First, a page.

Overall, we have had a wonderful experience down in the Bayou. We got to experience a different side of disaster work and see how part of FEMA works. This has been an experience we will never forget.

Anna Marini, Crew Member

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ECorps Joins The Lost Pines Recovery Team in Bastrop

Bastrop County has a lot of work ahead, cleaning up from the Central Texas Wildfires of last September. Good thing we are right down the road! ECorps will be partnering with the County’s Environmental Task-force, the Lost Pines Recovery Team, seeding and mulching throughout the county on particularly bare and needy soil. We are hoping to beat the quick onset of summer and time our work right for some growth and protection, preserving public infrastructure and jump-starting landscape renewal. We will be on the ground throughout the month of May and can certainly use some volunteers. So sign up, come out, get dirty, make a difference (and in the meantime….READ STORIES AND SEE MORE PICTURES FROM THE FIELD BY CLICKING HERE).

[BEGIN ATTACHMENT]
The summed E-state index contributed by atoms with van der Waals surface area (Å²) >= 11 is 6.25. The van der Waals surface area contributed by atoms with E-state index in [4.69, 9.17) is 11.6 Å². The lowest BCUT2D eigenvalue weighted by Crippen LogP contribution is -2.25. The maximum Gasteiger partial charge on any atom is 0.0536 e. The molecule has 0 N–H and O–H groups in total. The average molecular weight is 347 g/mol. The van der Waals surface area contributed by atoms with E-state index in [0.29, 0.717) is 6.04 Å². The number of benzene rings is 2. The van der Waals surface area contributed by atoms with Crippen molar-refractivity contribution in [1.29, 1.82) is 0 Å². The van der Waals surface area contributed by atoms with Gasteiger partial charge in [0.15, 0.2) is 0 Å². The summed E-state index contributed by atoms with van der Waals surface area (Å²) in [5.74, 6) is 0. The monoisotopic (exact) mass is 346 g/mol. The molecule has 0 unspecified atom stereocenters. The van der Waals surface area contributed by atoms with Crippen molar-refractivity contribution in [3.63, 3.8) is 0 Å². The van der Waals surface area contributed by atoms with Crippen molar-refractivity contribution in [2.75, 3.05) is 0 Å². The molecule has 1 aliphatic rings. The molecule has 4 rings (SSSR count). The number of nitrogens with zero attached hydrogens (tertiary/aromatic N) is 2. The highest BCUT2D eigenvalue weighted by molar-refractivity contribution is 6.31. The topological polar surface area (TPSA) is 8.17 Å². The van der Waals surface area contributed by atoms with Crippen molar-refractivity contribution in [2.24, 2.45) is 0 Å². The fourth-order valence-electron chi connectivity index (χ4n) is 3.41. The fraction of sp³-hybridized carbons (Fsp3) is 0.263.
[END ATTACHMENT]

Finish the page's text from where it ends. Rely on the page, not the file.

SLA Member of the Month spends a week in the Davis Mtns with Texas Trail Tamers

I worked with the Central Texas Trail Tamers which was one of the best experiences of my life. We worked on the Davis Mountains Preserve building a trail going all the way around the side of a mountain side. I had a lot of fun out there with the views and the people; all of which were atleast 70 yrs old and up! The work we did out there was hard but fun and tiring. We got 1/4 of a mile done while we were out there and that’s good for how rocky it was and for how many big deep rocks I had to rockbar out or crush with a double jack. All and all I had a blast working with the Central Texas Trail Tamers and in the Davis Mountains Preserve building an equestrian trail. (I have never built one before!)